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Iowa safety Amani Hooker talks about last year's CyHawk game and what has impressed him about Iowa State quarterback Kyle Kempt Mark Emmert, memmert@gannett.com

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IOWA CITY, Ia. — If a victory can sting, then that’s precisely the feeling Iowa’s defensive players have this week as they review the film from last year’s Cy-Hawk game.

The Hawkeyes outlasted Iowa State, 44-41, in overtime at Jack Trice Stadium last September. They piled on each other in the end zone; they grabbed the trophy and headed home.

But it was sobering for the Iowa defense to review the game the next day. And every day since.

“They were a challenging offense last year, and unfortunately for us, we gave up some big plays and gave up too many points. But our offense picked us up and probably really won us that game,” Iowa safety Jake Gervase said Tuesday. “We’re looking forward to that challenge of trying to shut down their offense Saturday (4 p.m. on Fox) and hopefully not put as much stress on our offense.”

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Gervase had six tackles last year as Iowa won the rivalry game for a third consecutive season.

Missed tackles for the Hawkeyes were more common, however.

The Cyclones ran up 467 yards, averaging 6.5 per play. They scored 21 consecutive points in a span of 8 minutes, 51 seconds to assume a 10-point advantage. When Iowa’s Miguel Recinos tied the score 31-31 with a fourth-quarter field goal, Iowa State needed only two plays to cover 83 yards and regain the lead.

If it wasn’t for Akrum Wadley’s determined burst down the sideline for a 46-yard touchdown, the game never would have gone to overtime. If it wasn’t for a Nate Stanley connection to Ihmir Smith-Marsette for a 5-yard score in the extra session, there would have been nothing for the Hawkeyes to celebrate.

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Saturday’s game at Kinnick, the 66th in the series, offers the Iowa defense a chance to prove last year’s showing was an anomaly.

“There’s a lot of things that we need to correct if we don’t want that to happen again,” Hawkeye defensive tackle Sam Brincks said.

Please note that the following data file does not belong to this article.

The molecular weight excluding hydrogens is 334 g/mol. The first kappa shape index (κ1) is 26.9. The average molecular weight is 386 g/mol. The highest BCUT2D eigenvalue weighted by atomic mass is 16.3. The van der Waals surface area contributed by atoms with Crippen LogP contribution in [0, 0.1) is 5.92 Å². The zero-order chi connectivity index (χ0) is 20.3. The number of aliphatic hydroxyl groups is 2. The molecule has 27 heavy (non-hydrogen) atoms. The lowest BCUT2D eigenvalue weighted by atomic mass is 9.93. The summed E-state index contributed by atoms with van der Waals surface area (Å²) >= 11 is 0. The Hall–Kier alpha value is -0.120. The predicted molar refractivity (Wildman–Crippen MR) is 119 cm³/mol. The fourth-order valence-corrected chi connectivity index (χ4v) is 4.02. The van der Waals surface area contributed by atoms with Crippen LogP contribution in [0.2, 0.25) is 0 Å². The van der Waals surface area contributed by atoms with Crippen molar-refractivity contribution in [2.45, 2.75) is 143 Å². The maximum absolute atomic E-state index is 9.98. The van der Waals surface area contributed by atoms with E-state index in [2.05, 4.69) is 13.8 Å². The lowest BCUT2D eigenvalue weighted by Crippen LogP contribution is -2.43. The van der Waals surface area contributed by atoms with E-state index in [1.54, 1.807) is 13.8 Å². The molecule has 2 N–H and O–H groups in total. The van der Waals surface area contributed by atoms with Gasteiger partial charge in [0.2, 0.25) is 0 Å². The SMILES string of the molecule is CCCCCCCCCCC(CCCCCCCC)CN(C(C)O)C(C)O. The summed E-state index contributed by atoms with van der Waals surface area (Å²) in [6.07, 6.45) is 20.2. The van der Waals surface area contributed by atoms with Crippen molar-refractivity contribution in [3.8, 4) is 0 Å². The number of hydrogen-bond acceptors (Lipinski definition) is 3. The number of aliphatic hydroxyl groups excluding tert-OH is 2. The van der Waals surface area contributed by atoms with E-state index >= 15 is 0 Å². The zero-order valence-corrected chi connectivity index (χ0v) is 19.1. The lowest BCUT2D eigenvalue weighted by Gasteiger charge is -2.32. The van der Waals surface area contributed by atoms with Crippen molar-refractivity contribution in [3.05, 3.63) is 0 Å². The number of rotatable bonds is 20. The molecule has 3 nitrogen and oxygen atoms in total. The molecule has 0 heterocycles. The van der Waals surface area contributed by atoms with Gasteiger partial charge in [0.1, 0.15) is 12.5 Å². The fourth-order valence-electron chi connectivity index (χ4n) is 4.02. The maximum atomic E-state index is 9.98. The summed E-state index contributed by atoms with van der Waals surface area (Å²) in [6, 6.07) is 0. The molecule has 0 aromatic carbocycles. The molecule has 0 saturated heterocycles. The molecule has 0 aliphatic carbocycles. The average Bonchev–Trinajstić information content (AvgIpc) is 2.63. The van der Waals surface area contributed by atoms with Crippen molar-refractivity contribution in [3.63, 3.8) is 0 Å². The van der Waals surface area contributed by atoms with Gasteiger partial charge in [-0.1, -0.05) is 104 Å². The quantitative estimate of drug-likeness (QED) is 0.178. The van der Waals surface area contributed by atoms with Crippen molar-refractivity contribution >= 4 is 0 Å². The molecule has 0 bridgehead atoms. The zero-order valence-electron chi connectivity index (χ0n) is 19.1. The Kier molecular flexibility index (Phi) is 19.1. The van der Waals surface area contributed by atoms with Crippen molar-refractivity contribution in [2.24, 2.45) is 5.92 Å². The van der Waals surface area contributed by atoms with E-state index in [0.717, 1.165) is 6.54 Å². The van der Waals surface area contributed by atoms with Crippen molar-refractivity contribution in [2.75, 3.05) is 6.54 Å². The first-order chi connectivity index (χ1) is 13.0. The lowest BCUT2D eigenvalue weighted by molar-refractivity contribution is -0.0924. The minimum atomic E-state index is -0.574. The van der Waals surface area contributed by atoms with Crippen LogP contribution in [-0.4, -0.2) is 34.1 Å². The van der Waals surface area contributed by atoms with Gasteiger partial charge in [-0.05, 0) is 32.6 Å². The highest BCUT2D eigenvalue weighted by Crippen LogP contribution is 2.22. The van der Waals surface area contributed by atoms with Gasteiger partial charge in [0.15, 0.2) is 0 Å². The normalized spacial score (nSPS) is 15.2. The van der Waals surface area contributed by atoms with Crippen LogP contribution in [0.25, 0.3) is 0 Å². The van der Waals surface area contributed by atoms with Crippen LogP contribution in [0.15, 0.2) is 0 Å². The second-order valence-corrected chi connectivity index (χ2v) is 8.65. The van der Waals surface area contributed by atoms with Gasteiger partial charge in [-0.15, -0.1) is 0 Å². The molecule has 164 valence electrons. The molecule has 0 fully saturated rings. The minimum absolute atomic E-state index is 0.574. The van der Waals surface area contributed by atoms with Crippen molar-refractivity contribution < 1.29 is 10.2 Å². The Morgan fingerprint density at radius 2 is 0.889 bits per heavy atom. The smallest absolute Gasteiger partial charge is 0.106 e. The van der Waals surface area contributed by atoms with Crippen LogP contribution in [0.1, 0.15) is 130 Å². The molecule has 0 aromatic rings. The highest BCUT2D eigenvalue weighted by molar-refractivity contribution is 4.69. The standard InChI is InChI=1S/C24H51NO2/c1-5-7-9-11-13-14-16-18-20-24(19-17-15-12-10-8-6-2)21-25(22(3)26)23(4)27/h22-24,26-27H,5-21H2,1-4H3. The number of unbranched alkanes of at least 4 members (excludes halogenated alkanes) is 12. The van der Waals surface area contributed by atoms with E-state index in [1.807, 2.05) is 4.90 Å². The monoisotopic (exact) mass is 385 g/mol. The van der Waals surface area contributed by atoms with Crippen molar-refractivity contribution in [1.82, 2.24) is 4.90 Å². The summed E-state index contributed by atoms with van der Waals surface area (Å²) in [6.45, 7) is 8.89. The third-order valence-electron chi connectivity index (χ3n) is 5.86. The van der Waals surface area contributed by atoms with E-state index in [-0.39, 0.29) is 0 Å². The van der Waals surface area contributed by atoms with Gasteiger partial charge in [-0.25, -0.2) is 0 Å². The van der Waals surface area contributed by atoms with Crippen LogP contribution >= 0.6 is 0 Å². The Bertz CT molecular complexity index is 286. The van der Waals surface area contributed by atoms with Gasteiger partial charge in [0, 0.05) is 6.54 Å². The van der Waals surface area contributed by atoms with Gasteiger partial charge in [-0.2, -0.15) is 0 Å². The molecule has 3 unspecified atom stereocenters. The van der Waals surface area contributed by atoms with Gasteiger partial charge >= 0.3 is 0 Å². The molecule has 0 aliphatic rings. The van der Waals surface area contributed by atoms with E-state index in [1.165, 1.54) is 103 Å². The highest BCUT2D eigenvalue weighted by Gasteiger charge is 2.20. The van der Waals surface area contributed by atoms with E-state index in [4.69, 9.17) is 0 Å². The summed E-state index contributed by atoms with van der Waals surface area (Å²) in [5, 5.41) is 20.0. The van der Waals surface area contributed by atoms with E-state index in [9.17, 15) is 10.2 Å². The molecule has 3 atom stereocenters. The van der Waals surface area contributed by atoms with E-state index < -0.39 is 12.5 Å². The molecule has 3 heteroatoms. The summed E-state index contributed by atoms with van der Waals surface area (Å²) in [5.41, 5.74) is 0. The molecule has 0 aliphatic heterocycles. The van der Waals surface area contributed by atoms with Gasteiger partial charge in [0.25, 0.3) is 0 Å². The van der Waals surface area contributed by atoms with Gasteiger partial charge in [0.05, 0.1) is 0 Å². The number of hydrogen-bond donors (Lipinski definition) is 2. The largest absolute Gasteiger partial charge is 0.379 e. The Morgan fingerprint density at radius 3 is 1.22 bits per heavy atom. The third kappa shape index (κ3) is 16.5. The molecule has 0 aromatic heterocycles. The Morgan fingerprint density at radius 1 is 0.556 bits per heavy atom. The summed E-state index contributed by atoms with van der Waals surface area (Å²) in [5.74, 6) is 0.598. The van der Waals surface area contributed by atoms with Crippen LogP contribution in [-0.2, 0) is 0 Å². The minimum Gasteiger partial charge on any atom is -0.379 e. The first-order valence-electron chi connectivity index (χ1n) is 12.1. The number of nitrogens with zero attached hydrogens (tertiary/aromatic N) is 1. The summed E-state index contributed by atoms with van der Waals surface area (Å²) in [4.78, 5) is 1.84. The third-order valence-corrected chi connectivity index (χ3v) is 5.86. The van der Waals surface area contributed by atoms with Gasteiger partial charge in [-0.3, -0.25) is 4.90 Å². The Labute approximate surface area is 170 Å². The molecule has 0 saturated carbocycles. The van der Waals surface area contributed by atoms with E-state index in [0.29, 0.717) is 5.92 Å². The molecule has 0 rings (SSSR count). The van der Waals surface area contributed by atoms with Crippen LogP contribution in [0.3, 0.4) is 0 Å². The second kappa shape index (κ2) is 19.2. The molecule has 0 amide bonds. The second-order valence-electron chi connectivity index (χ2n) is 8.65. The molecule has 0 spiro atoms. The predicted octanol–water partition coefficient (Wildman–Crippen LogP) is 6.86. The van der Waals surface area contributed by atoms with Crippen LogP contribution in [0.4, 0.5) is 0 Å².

Like what?

“I would say tackling,” was Brincks’ succinct reply.

The Cyclones have a different quarterback this season, as Kyle Kempt replaced Jacob Park midway through last year’s 8-5 campaign. The redshirt senior is a steady leader and hasn’t thrown an interception in his past 130 pass attempts.

“He’s not going to make any dumb decisions,” Gervase said of Kempt. “He’s strong with the football, doesn’t turn the ball over very much. So if we get an opportunity, we’ve got to make sure we take advantage of it.”

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Iowa had one interception in last year’s meeting. But also only one sack of Park. More quarterback pressure seems like a necessity.

Star Iowa State wide receiver Allen Lazard has graduated. He scored twice in last year’s Cy-Hawk game.

But Hakeem Butler, who also had a pair of TD receptions in that one, is back.

“If we're going to have success this week, we'd better account for him in the game plan,” Iowa coach Kirk Ferentz said of Butler, who stands 6-foot-6.

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The Cyclones also retain elusive tailback David Montgomery, who produced the bulk of the missed tackles a year ago while piling up 165 rushing and receiving yards.

Up front, Iowa State has reshuffled its offensive line. Only two starters are listed atop the depth chart in the same spot as the last time the Hawkeyes and Cyclones met. Iowa State’s season-opening game against South Dakota State was canceled by lightning last week.

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Brincks isn’t exactly sure who he’s going to be facing Saturday.

“We’ve seen the depth chart,” he said. “But they can throw anyone in there, so you’ve got to be ready for anything.”

Hawkeyes safety Amani Hooker has been rewatching last year’s game film, a rather unpleasant task. He assumes that the Cyclones will take a similar approach on offense this season. Why wouldn’t they?

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“We feel like they’re going to come back and get some things that they got us last year with,” Hooker said. “Obviously, they’re going to change some things up where they find that we have weak spots at. So they’re going to try and exploit that and we have to do our best job to cover that up.”

Iowa’s defense had a terrific day in Saturday’s 33-7 home win over Northern Illinois. But the Hawkeyes also were coming off a 24-3 victory over Josh Allen’s Wyoming squad heading into this game a year ago.

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“It’s a little bigger challenge this week with Iowa State,” Gervase said.

A bigger challenge, a bigger spotlight and a bigger opportunity for the Iowa defense to show what it’s really made of. The players barely recognize the group they see on film from last year’s game.

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